The psychology of a street preacher

IMG_2097By Hannah Bleau |

I walked down the library steps to approach the now infamous Flagler College street preachers. My heart was filled with so many emotions. Intrigue. Curiosity. Disgust.

I quickly read their signs.  “Fornicators, rebellious women, money lovers, sinful Christians, pot smokers, religious people, sports nuts: judgment. Trust Jesus and stop sinning you sinners!”

Great, I thought to myself. This is exactly what this campus needs. Unbalanced religious people who misrepresent the character and nature of God and Christians everywhere. This is the version of Christianity the media eats up. This is why they call me a homophobe, Bible thumper and Jesus freak.

I have no problem being challenged for my beliefs. Yes, I love God and have moral values that are unmovable. Call me whatever you like. But take it from me: I’m not that.

I went up to them and it just blurted out. “Do you guys seriously think you’re spreading the love of God this way? Standing on a street corner, telling gay people they’re going to hell and telling Christians they don’t really love God if they slip up and tell a lie?”

We calmly debated. He distortedly quoted more scriptures than I could count. He held up the Bible to my face. He litigated his case, but something was missing from every word that came out of his mouth.

We don’t need a sign shoved in our face to show us our faults. We instinctively know what’s right from wrong. What man can’t comprehend is the extravagant love God has for all of mankind, and I guess that message wasn’t coming across with the sign saying “Trust Jesus and stop sinning you sinners!”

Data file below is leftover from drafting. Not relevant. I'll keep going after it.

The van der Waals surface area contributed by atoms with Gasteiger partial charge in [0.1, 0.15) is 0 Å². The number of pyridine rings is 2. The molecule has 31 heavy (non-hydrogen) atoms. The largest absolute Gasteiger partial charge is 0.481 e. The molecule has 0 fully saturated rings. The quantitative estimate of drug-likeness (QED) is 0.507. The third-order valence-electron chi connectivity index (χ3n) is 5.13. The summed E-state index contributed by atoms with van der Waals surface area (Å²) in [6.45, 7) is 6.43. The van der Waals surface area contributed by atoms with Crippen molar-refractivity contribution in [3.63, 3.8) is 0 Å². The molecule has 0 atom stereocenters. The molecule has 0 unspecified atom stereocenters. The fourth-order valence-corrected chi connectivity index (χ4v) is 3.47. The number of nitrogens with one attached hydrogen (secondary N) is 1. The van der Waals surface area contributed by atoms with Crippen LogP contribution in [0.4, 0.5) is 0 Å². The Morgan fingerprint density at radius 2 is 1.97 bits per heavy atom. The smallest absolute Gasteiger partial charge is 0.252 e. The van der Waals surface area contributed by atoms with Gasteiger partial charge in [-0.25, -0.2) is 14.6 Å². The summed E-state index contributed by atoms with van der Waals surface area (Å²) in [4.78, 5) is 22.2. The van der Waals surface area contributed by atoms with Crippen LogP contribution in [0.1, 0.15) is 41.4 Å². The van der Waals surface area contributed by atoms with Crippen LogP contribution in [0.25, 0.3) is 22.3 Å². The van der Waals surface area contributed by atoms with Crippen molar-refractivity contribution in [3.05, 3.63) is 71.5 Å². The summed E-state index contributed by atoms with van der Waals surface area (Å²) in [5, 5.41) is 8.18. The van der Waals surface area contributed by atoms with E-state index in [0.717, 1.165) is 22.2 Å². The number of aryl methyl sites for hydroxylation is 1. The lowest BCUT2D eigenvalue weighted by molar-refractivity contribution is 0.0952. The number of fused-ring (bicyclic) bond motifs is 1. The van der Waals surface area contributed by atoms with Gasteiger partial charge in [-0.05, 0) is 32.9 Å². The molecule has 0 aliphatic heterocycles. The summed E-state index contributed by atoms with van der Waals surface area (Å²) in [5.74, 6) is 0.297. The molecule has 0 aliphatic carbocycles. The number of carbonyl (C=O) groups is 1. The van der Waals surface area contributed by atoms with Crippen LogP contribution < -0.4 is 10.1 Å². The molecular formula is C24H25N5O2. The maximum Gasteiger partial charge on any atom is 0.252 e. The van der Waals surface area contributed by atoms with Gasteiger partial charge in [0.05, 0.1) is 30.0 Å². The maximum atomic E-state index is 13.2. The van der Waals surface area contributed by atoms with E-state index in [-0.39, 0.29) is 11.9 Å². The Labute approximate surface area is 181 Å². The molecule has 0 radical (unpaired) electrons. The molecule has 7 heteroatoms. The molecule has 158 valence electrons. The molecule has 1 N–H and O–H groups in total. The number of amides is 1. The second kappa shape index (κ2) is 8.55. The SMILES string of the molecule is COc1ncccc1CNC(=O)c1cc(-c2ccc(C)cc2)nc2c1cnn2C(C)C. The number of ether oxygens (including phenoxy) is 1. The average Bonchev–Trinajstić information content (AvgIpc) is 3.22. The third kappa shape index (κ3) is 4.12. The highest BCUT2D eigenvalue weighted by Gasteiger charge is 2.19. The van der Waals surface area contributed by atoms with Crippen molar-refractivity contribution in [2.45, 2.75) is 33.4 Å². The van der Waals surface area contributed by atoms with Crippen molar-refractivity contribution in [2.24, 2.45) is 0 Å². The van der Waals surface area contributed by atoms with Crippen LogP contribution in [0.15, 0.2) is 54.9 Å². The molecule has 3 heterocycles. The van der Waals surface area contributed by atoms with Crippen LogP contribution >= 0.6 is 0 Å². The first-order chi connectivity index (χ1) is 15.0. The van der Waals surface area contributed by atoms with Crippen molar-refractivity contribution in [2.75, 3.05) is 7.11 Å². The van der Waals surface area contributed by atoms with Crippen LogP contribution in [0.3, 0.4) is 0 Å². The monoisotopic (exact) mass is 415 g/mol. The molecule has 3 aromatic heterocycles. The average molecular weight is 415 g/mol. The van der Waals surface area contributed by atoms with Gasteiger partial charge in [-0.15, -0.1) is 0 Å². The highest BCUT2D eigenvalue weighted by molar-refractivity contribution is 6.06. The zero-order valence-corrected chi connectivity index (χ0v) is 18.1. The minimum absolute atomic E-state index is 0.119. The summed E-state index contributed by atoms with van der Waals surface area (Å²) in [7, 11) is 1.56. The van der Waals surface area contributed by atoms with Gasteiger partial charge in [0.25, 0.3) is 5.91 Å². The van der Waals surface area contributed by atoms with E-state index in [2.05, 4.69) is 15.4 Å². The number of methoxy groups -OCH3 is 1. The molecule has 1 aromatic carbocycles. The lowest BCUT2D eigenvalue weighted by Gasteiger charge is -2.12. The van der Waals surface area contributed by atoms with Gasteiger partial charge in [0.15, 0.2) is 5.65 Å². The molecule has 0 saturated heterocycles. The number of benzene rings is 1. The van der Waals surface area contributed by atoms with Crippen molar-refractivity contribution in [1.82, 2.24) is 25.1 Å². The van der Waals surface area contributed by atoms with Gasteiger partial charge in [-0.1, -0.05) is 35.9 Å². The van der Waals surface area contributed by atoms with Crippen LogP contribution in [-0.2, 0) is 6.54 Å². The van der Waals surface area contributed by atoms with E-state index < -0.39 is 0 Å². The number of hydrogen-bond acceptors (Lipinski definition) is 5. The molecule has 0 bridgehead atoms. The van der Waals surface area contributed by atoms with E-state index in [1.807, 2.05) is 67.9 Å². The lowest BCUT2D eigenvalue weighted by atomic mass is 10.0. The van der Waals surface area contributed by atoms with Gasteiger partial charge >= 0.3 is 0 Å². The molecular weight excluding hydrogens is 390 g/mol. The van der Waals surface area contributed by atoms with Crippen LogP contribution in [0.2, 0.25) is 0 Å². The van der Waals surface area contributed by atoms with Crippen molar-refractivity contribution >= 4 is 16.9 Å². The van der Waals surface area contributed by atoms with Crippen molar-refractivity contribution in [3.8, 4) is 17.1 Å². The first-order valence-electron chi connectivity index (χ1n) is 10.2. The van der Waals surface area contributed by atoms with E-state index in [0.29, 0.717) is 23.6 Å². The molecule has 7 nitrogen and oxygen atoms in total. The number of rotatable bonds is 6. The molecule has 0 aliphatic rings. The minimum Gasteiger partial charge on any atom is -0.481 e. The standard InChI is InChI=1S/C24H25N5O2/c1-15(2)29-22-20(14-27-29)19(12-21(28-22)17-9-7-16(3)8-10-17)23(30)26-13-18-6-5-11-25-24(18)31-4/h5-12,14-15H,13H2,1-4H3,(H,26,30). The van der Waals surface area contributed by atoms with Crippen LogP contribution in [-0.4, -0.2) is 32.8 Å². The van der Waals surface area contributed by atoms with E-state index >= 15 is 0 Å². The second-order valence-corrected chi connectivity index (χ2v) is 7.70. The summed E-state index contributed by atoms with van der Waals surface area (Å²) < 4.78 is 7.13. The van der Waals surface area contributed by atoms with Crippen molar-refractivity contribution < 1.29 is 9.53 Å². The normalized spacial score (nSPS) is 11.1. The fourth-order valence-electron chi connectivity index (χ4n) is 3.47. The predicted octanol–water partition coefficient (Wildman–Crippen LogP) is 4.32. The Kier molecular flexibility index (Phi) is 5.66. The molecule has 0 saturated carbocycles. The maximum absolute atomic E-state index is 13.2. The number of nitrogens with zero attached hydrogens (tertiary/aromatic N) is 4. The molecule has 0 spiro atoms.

The Bible is a love story. It’s a story of redemption. It’s a story of the human race screwing up time and time again. It’s the story of God’s unmerited love for you.

I hope others do not misunderstand me. I’m not saying that everything is permissible. I have strong core beliefs of what is right and wrong, but I also think yelling at people who don’t know or understand the nature of God (screaming “judgment” and “hell bound”) is wrong too. Why? Because it’s misrepresenting the very character of God.

I was trying to understand the psychology of the street preachers, and I realized they really believe they are shining God’s light on our campus. They really believe they are out there saving souls for the kingdom of God. At the same time, I watched students walk by, rolling their eyes and telling them off under their breath- and I couldn’t blame them one bit. I’m a Christian and I practically was.

These guys have zeal, but their perception of God is all wrong.

God is love. It’s the goodness of God that brings men to repentance, not the fear of judgment or threat of going to hell.

It got me thinking. If it rubbed me the wrong way as a Christian on campus, how much more did it make the non-Christians feel? Why would they want anything to do with this God who was so condemning and harsh? After all, if it’s about being perfect, why even bother?

The street preachers really think they’re doing the campus a justice, but making people feel like God hates them is not the message of Jesus at all.

The reality of God is this: “Don’t you see how wonderfully kind, tolerant, and patient God is with you? Does this mean nothing to you? Can’t you see that his kindness is intended to turn you from your sin?” (Romans 2:4) It’s His goodness that brings us to Him. Not the fear of punishment or threat of going to hell.

So “Christian” or “non-Christian,” hear me out when I say this: The way the media portrays Him. The way fanatic street preachers portray Him. It is not so. You want to know what God is like? God is love.

People tend to represent God the way they see Him. I want Flagler College to know that those fanatics don’t represent the other Christians on our campus, and they certainly don’t represent God. I have always been the person who gets upset when another person or group misrepresents a set of beliefs, but the other believers stay silent for the sake of peace. I wasn’t about to make the same mistake. 

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